February 28, 2002
"I Know Why The Caged Bird Sings"
-- Maya Angelou
by Richard L. Wilkerson
Assembly Room, A. K. Smiley Public Library
If it has been a while since you've experienced the ininutable voice of Maya Angelou, this is a wonderful way
to remind yourself just why she's one of America's most celebrated word smiths. Angelou
shares stories, memories, and observations about life and the things that make it worth
living. Her experience in Los Angeles in 1974 showed what she could do: in film,
television, original screenplays, musical scores, and even a ten-part TV series. She has
received numerous honorary degrees, served as a member of the Board of Trustees of the
American Film Institute Directors Guild.
In a voice than can be somber and lighthearted, lyrical and raunchy, Angelou shares
what she has learned at key moments in her later years. In a story of a marriage that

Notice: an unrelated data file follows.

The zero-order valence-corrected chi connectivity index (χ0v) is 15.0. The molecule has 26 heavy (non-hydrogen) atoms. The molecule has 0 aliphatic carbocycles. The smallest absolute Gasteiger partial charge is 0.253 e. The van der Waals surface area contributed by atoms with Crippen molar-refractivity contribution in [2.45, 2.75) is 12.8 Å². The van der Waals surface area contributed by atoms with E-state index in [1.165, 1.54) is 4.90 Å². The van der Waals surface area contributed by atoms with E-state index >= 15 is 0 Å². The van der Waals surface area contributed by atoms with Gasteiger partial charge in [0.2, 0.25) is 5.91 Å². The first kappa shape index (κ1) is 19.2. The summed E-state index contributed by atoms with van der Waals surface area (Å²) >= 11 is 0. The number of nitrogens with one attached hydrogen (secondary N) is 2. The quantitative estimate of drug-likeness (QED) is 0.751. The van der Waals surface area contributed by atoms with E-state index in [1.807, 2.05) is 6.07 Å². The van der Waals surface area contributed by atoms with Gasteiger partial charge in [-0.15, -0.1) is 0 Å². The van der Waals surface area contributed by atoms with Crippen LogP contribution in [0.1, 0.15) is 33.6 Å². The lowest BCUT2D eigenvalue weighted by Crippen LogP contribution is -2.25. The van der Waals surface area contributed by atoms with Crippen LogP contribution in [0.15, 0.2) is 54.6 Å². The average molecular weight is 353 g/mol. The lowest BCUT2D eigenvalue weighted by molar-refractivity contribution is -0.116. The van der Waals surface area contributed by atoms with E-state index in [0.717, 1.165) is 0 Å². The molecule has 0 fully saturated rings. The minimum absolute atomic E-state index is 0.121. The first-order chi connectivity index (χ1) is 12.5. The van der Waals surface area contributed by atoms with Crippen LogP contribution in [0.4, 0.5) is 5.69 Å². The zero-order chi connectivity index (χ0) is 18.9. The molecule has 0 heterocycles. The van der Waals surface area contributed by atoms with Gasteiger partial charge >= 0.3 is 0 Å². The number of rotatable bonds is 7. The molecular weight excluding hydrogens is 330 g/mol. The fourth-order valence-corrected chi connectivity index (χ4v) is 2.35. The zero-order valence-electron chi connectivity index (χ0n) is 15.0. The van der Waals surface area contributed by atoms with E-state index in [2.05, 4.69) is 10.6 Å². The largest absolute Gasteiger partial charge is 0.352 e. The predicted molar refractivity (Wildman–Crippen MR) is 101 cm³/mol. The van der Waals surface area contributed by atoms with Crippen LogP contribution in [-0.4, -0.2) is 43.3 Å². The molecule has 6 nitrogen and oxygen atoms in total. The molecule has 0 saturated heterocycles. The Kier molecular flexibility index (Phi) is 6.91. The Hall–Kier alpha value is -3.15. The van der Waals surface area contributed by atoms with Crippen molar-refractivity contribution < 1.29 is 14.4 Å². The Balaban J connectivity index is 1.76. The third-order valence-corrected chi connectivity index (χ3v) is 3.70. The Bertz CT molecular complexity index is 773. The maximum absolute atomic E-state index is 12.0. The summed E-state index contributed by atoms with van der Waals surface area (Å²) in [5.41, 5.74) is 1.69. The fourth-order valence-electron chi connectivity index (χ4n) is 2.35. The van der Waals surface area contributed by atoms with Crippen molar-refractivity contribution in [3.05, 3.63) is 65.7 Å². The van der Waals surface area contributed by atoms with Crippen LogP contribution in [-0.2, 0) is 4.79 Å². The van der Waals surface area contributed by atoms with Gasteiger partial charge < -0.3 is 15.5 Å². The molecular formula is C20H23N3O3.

soured with the choice of dwelling, she describes how a house can hurt and how a home can
heal. She is fiumy on the subject of growing older ("At 60, my body, which had never
displayed a mind of its own, turned obstreperous, opinionated, and deliberately
treacherous"); joyful on the pleasures of sensuality ("I have reached the lovely
age where I can admit that sensuality satisfies me as much as sexuality"); sincere in
her tribute to Oprah Winfrey; and ferocious when she talks about violence.
The beauty of Angelou's language is always evident, but you remember you're in the
hands of a poet when she begins an essay on vacations with the statement: "After
creating the universe, all stars, each grain of sand, the hump back whale and the soft
shell crab, even God tired aid took a day ofE" Angelou is a wonderful writer who
knows how to live.
At President Bill Clinton's request, Maya Angelou wrote and read the first offical
inaugural poem in 32 years, called "On
The Pulse of Morning".